Village Board nixes possible development of former quarry
About 100 attend hearing

By JOE VANDELAARSCHOT - Daily News

Feb. 20, 2015

Tom Zoulek addresses the audience during a public hearing regarding proposed changes to the land use map Thursday at Richfield Village Hall.  
Joe VanDeLaarschot/Daily News  


RICHFIELD — A proposal to develop land where a sand and gravel pit formerly operated in the village received a severe blow Thursday night when the trustees voted unanimously to make changes in the village’s land use plan that would no longer allow quarry development there.

Tom and Danah Zoulek had proposed hauling thousands of truckloads of fill into the site to eliminate much of the severe slope in a large portion of the property that was created when materials were removed from the site in the 1960s during the quarry’s operation. The map changes and a change in the zoning for the property won’t allow the Zouleks to move ahead with their project.

“We want to bring an acceptable amount of fill to the site which would allow us to create two-six residential sites,” Tom Zoulek told the nearly 100 people at the hearing.

He said he wanted to provide correct information to bring to rest false information and rumors that had been circulating about their proposal.

“We will need 50,000 loads of fill brought in to eliminate the steep slopes,” Zoulek said. “That would mean 55 loads a day for about nine months.”


More than a dozen residents spoke in favor of the proposed map changes and against the Zouleks’ proposal.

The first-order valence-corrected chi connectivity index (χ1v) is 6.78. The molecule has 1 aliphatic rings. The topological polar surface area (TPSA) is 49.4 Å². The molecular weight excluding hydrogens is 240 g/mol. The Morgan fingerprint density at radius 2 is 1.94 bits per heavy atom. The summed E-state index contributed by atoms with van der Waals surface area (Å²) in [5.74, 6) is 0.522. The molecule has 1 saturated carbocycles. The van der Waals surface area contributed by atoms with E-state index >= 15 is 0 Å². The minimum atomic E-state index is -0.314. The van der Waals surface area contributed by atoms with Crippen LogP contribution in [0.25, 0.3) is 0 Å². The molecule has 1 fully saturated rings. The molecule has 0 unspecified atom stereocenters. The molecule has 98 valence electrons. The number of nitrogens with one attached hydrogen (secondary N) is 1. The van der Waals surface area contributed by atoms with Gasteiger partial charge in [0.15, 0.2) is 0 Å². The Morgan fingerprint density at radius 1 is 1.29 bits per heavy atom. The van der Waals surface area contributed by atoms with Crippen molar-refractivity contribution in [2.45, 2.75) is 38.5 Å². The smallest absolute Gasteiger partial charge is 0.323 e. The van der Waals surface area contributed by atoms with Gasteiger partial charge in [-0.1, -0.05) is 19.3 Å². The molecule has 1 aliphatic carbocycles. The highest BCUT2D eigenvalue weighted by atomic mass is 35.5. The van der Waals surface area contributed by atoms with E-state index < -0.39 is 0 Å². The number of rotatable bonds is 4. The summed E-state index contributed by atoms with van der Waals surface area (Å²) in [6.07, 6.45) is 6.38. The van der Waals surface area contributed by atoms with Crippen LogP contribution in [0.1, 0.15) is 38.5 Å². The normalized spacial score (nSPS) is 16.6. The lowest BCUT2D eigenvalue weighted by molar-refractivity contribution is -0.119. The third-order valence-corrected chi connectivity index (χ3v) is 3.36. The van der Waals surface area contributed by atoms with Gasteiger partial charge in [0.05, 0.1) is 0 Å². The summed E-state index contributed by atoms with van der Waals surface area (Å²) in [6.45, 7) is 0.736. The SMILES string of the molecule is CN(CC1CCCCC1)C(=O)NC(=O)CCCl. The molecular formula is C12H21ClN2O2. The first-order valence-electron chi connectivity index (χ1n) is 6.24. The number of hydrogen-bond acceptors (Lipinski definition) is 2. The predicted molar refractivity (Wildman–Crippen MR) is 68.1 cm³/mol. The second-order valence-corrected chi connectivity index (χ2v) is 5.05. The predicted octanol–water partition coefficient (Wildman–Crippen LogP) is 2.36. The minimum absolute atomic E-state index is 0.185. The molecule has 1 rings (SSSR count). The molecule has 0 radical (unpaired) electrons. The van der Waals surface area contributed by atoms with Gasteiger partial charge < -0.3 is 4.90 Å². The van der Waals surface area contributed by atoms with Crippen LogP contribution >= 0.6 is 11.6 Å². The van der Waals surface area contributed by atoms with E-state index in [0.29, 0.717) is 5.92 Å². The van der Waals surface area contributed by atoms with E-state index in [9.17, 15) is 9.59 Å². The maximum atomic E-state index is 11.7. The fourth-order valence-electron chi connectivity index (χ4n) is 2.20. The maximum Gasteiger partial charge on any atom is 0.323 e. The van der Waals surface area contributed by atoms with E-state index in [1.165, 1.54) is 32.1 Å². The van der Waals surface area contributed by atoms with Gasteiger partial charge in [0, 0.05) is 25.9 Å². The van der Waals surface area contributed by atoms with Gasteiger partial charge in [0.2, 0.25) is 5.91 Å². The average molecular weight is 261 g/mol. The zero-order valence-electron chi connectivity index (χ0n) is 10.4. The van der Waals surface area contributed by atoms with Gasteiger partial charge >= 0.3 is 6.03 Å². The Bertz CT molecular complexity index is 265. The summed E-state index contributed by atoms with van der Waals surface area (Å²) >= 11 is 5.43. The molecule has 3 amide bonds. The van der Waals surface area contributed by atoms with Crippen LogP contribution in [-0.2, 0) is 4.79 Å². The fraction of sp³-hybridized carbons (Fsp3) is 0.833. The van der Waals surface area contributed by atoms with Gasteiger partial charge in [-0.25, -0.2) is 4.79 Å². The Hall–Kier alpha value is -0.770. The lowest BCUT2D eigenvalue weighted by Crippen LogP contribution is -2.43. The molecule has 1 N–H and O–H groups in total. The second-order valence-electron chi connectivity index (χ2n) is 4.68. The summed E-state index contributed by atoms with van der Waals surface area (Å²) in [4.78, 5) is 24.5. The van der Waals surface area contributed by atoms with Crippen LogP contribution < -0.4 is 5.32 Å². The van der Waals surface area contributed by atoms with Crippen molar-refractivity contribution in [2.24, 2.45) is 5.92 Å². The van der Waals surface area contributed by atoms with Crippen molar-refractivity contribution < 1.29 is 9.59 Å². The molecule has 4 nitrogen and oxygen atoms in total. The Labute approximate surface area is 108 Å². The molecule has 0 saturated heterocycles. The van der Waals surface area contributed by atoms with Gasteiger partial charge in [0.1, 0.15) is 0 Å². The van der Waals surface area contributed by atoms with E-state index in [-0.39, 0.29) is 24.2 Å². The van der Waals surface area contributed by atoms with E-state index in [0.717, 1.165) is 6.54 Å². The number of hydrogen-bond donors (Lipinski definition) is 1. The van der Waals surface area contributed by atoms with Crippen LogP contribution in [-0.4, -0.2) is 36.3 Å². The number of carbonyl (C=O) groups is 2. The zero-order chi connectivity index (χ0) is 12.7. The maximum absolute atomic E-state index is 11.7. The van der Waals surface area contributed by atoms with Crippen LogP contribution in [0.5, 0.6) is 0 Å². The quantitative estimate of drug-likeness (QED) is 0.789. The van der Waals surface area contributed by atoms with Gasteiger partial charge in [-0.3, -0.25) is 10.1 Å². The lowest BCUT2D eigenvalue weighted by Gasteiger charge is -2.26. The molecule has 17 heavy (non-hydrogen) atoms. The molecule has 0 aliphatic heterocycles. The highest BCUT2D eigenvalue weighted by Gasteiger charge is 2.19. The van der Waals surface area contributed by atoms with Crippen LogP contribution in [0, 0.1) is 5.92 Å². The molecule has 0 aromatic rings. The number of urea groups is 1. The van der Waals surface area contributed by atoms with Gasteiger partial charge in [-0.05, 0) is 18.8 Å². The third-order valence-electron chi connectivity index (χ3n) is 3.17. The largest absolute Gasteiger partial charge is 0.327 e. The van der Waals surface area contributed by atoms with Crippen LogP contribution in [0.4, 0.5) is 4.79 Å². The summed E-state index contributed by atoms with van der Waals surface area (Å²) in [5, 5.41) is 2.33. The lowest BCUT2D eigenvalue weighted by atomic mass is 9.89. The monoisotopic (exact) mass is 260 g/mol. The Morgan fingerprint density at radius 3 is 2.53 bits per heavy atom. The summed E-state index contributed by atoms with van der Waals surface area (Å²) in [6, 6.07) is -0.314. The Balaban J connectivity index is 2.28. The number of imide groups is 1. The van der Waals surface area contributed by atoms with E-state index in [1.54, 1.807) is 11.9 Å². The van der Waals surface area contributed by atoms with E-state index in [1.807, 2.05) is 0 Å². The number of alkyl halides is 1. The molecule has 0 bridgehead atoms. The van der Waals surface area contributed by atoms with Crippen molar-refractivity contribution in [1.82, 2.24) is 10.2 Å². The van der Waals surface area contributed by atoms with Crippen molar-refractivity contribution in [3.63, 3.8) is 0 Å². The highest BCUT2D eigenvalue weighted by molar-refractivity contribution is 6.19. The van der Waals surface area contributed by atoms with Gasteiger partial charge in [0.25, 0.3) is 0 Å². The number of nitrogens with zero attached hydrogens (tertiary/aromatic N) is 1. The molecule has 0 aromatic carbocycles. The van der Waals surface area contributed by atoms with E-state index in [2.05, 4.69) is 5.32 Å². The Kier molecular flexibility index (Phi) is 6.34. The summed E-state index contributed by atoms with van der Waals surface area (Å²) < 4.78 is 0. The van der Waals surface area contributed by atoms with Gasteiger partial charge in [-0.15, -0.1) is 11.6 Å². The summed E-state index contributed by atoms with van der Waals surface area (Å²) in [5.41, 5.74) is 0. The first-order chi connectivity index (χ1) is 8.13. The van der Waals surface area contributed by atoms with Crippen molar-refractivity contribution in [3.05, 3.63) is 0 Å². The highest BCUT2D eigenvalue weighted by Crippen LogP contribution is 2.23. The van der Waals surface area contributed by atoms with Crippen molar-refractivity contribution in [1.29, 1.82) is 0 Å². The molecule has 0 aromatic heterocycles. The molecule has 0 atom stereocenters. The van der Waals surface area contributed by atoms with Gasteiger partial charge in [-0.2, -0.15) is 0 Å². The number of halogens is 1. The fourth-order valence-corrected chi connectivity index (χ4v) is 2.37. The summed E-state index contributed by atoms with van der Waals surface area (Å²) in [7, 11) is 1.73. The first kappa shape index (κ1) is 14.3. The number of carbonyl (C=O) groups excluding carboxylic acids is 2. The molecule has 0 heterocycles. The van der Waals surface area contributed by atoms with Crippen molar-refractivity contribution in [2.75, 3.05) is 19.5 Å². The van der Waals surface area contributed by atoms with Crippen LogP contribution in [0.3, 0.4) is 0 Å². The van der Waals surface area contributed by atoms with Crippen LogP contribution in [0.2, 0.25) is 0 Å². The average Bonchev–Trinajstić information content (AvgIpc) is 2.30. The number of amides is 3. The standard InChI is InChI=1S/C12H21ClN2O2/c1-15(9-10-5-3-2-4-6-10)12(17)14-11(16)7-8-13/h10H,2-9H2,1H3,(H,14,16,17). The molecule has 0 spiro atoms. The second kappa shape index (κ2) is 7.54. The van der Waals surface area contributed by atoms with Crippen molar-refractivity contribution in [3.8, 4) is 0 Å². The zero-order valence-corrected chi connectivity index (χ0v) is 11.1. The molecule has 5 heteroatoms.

“To bring in the amount of fill they’ll need will mean an enormous amount of truck traffic on roads the village just recently completed repairing,” resident Vern Kneppel said. “I think the water table there is only about 6 feet or more below the bottom of the pit and that could mean possible contamination of the village’s groundwater. It will be virtually impossible to be able to monitor the property so no contaminated fill is brought in. There are too many risks and not enough rewards for the village.”

Doug Felton said safety was his primary concern and why he opposed the Zouleks’ plan and wanted to see the map changes made.

“There will be constant dump truck traffic and there are kids and others that use the roads there and it will be an accident waiting to happen,” Felton said. “There’s no way you can guarantee 100 percent all the fill will be safe. We need to guarantee the safety of our ground water.”

Others spoke against the Zouleks’ proposal citing noise and pollution. Doug Cherhaver, who conducts regular tests of the village’s groundwater, said possible contamination is a possibility if fill were allowed to be brought to the site.

“Wells for the residential properties developed there would have to be driven through the fill that would be brought in,” Cherhaver said. “Drilling through fill that could be contaminated would cause possible pollution to water for the homes developed there.”

“Listen to the groundwater. Don’t put a Love Canal in our backyards,” village resident Paul Craig said of an environmental cleanup site in the 1970s in Niagra Falls, New York.

Village President John Jeffords said the land use map changes were needed and the proposal by the Zouleks provided too much of a risk to the village’s groundwater.

“We need to consider the risk versus the reward, but I’m very concerned about possible contamination,” Jeffords said. “I’m fearful that if we allowed this to happen, that something could happen and we could have a very serious problem that would require an expensive solution. We need to protect our shallow aquifer.”

The rest of the Village Board agreed and voted to have the proposed changes made in the land use map.

The board then agreed to hold a public hearing March 5 to move the process forward to have the zoning designation for the quarry property changed from M-5 Mineral Extraction District too Rs-1 Country Estates District and Rs-1R Country Estates/Remnant Parcel District. The change would not allow the Zoulek’s proposal to occur, but it would allow residential development on portions of the property where homes could still be built which are outside the gravel pit’s boundaries.